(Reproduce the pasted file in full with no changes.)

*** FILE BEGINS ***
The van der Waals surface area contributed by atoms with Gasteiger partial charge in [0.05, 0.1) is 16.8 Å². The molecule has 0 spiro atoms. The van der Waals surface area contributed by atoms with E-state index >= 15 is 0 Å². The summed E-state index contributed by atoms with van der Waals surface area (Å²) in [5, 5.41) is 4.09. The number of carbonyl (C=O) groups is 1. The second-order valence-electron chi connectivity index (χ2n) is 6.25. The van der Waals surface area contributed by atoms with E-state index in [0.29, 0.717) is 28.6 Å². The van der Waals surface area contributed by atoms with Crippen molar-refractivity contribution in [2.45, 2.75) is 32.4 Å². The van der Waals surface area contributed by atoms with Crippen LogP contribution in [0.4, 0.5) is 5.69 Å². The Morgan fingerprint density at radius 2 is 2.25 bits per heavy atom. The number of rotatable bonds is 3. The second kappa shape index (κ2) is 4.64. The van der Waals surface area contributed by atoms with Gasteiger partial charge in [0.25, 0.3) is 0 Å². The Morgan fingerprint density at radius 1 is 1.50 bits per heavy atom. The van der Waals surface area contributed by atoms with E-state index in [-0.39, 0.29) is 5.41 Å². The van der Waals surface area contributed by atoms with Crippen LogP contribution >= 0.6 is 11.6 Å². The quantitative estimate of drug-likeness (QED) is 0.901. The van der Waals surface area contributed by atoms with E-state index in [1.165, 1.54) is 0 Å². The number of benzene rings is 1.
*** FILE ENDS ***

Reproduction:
The van der Waals surface area contributed by atoms with Gasteiger partial charge in [0.05, 0.1) is 16.8 Å². The molecule has 0 spiro atoms. The van der Waals surface area contributed by atoms with E-state index >= 15 is 0 Å². The summed E-state index contributed by atoms with van der Waals surface area (Å²) in [5, 5.41) is 4.09. The number of carbonyl (C=O) groups is 1. The second-order valence-electron chi connectivity index (χ2n) is 6.25. The van der Waals surface area contributed by atoms with E-state index in [0.29, 0.717) is 28.6 Å². The van der Waals surface area contributed by atoms with Crippen molar-refractivity contribution in [2.45, 2.75) is 32.4 Å². The van der Waals surface area contributed by atoms with Crippen LogP contribution in [0.4, 0.5) is 5.69 Å². The Morgan fingerprint density at radius 2 is 2.25 bits per heavy atom. The number of rotatable bonds is 3. The second kappa shape index (κ2) is 4.64. The van der Waals surface area contributed by atoms with Gasteiger partial charge in [0.25, 0.3) is 0 Å². The Morgan fingerprint density at radius 1 is 1.50 bits per heavy atom. The van der Waals surface area contributed by atoms with E-state index in [-0.39, 0.29) is 5.41 Å². The van der Waals surface area contributed by atoms with Crippen LogP contribution >= 0.6 is 11.6 Å². The quantitative estimate of drug-likeness (QED) is 0.901. The van der Waals surface area contributed by atoms with E-state index in [1.165, 1.54) is 0 Å². The number of benzene rings is 1.